Given that Thailand is one of the largest producers of condoms in the world, it should come as no surprise that it has a museum dedicated to this contraceptive device. Located outside of Bangkok in the city of Nonthaburi, the Condom Museum was founded with the intention of eliminating the negative view of Thai people towards the use of condoms, raise awareness about sexual protection and increase their confidence in the use of this contraceptive method.
Located in Maine County, North America, and coordinated by renowned naturalist and cryptozoologist Loren Coleman, the museum offers a wide range of exhibits of rare specimens, scientists and zoos that give rise to popular traditions found within cryptozoology. This branch is dedicated to the study of hidden animals and involves the search for individuals whose existence has not been verified, such as Bigfoot and the Lochness Monster.
The Meguro Parasitological Museum is one of the most original museums found in Japan. Founded in 1953, this museum offers everything you ever wanted to know about tapeworms, lice and other parasites. The impressive collection features more than 300 specimens, including a giant tapestry nine metres long. It is the only parasitology museum in the world and admission is free.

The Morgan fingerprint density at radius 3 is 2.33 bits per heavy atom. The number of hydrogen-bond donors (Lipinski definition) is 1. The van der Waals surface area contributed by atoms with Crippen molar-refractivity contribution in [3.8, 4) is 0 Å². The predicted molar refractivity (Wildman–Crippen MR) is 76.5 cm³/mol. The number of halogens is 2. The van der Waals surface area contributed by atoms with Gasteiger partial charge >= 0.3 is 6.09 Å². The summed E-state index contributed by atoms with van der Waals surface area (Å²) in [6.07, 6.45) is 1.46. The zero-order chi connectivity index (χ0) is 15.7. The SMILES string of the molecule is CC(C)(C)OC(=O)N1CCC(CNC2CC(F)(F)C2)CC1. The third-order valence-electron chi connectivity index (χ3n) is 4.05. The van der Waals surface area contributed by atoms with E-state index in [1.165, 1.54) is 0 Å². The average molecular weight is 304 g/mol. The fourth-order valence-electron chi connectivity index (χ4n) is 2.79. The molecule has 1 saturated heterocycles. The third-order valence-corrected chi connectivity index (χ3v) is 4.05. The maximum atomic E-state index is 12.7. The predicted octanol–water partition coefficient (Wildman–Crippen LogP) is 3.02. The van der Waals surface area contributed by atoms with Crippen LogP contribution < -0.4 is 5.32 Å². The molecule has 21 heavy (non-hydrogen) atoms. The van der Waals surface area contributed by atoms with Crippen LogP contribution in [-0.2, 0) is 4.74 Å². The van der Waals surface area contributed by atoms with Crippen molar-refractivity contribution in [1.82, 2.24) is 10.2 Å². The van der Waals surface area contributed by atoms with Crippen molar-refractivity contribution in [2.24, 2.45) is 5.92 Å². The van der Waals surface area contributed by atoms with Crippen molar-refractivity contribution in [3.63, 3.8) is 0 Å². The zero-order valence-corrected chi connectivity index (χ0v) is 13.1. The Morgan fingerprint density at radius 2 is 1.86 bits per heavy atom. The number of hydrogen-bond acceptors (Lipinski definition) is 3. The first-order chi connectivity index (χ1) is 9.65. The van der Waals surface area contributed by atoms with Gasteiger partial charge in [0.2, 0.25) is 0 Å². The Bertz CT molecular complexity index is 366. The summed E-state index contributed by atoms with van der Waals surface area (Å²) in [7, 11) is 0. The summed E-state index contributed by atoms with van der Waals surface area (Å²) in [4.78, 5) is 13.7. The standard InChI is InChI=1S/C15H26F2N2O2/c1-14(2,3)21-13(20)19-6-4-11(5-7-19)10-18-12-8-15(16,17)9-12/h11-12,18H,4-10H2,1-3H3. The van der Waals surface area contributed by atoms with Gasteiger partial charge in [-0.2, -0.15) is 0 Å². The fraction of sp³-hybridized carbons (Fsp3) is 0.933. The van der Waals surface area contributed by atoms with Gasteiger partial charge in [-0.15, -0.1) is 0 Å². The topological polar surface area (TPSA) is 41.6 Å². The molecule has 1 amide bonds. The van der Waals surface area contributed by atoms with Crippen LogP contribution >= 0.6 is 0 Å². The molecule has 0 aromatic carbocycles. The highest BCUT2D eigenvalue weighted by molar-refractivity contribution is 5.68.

Another museum not suitable for sensitive people. At the Mütter Museum in Philadelphia, U.S.A. you’ll find the strangest collections related to medicine and anatomy. Unpleasant for some, interesting for others. The museum, which was founded in 1858 is a part of the Philadelphia College of Physicians and exhibits preserved collections of medical rarities, anatomical samples, models and medical instruments in a 19th century setting. The museum’s highlights include President Grover Cleveland’s jaw tumor, Albert Einstein’s brain, and Dr. Joseph Hyrtl’s collection of human skulls.